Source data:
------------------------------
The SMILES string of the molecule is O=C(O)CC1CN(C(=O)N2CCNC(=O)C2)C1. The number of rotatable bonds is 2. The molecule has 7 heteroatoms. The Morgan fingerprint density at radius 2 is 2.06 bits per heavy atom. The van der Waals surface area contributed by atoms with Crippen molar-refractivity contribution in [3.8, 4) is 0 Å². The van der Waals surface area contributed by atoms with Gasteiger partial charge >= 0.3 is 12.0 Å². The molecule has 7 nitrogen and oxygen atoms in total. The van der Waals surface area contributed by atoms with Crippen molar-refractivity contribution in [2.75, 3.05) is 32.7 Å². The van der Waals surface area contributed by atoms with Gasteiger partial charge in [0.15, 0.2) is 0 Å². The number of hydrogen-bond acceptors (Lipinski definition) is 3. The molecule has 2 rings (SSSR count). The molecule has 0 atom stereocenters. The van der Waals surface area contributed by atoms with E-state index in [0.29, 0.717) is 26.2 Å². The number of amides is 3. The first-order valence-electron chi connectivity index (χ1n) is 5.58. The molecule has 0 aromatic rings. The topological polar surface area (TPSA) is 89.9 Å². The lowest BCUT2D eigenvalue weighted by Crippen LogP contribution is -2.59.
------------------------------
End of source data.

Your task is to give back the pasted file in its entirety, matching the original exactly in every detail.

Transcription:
The SMILES string of the molecule is O=C(O)CC1CN(C(=O)N2CCNC(=O)C2)C1. The number of rotatable bonds is 2. The molecule has 7 heteroatoms. The Morgan fingerprint density at radius 2 is 2.06 bits per heavy atom. The van der Waals surface area contributed by atoms with Crippen molar-refractivity contribution in [3.8, 4) is 0 Å². The van der Waals surface area contributed by atoms with Gasteiger partial charge >= 0.3 is 12.0 Å². The molecule has 7 nitrogen and oxygen atoms in total. The van der Waals surface area contributed by atoms with Crippen molar-refractivity contribution in [2.75, 3.05) is 32.7 Å². The van der Waals surface area contributed by atoms with Gasteiger partial charge in [0.15, 0.2) is 0 Å². The number of hydrogen-bond acceptors (Lipinski definition) is 3. The molecule has 2 rings (SSSR count). The molecule has 0 atom stereocenters. The van der Waals surface area contributed by atoms with E-state index in [0.29, 0.717) is 26.2 Å². The number of amides is 3. The first-order valence-electron chi connectivity index (χ1n) is 5.58. The molecule has 0 aromatic rings. The topological polar surface area (TPSA) is 89.9 Å². The lowest BCUT2D eigenvalue weighted by Crippen LogP contribution is -2.59.